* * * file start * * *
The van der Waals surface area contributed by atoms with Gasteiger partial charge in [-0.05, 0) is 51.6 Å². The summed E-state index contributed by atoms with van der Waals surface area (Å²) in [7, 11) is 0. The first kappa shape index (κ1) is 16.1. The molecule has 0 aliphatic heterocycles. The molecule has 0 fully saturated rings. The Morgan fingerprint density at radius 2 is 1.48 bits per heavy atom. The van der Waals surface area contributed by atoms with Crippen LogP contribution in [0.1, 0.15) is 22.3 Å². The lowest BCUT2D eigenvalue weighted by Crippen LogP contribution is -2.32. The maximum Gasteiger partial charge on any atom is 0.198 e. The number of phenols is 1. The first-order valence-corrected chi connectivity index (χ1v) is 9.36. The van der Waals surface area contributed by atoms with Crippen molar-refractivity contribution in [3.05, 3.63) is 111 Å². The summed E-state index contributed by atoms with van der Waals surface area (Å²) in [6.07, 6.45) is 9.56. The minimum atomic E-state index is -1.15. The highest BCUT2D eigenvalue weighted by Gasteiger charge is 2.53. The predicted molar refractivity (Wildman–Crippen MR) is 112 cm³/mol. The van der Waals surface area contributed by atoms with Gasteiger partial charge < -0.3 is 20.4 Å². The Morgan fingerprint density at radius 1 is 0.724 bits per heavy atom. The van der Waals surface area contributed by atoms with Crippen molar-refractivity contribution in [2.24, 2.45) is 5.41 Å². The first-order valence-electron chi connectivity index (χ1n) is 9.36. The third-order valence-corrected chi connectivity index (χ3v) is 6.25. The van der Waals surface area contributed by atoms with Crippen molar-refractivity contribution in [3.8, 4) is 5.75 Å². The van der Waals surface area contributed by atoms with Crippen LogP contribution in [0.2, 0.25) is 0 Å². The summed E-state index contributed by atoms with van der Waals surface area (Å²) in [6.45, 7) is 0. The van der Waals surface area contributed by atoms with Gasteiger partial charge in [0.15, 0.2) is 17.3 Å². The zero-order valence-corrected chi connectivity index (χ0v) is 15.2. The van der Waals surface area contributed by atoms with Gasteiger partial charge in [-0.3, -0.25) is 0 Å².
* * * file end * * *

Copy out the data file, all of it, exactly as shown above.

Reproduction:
The van der Waals surface area contributed by atoms with Gasteiger partial charge in [-0.05, 0) is 51.6 Å². The summed E-state index contributed by atoms with van der Waals surface area (Å²) in [7, 11) is 0. The first kappa shape index (κ1) is 16.1. The molecule has 0 aliphatic heterocycles. The molecule has 0 fully saturated rings. The Morgan fingerprint density at radius 2 is 1.48 bits per heavy atom. The van der Waals surface area contributed by atoms with Crippen LogP contribution in [0.1, 0.15) is 22.3 Å². The lowest BCUT2D eigenvalue weighted by Crippen LogP contribution is -2.32. The maximum Gasteiger partial charge on any atom is 0.198 e. The number of phenols is 1. The first-order valence-corrected chi connectivity index (χ1v) is 9.36. The van der Waals surface area contributed by atoms with Crippen molar-refractivity contribution in [3.05, 3.63) is 111 Å². The summed E-state index contributed by atoms with van der Waals surface area (Å²) in [6.07, 6.45) is 9.56. The minimum atomic E-state index is -1.15. The highest BCUT2D eigenvalue weighted by Gasteiger charge is 2.53. The predicted molar refractivity (Wildman–Crippen MR) is 112 cm³/mol. The van der Waals surface area contributed by atoms with Gasteiger partial charge < -0.3 is 20.4 Å². The Morgan fingerprint density at radius 1 is 0.724 bits per heavy atom. The van der Waals surface area contributed by atoms with Crippen molar-refractivity contribution in [2.24, 2.45) is 5.41 Å². The first-order valence-electron chi connectivity index (χ1n) is 9.36. The third-order valence-corrected chi connectivity index (χ3v) is 6.25. The van der Waals surface area contributed by atoms with Crippen molar-refractivity contribution in [3.8, 4) is 5.75 Å². The van der Waals surface area contributed by atoms with Crippen LogP contribution in [0.2, 0.25) is 0 Å². The summed E-state index contributed by atoms with van der Waals surface area (Å²) in [6.45, 7) is 0. The van der Waals surface area contributed by atoms with Gasteiger partial charge in [0.15, 0.2) is 17.3 Å². The zero-order valence-corrected chi connectivity index (χ0v) is 15.2. The van der Waals surface area contributed by atoms with Gasteiger partial charge in [-0.3, -0.25) is 0 Å².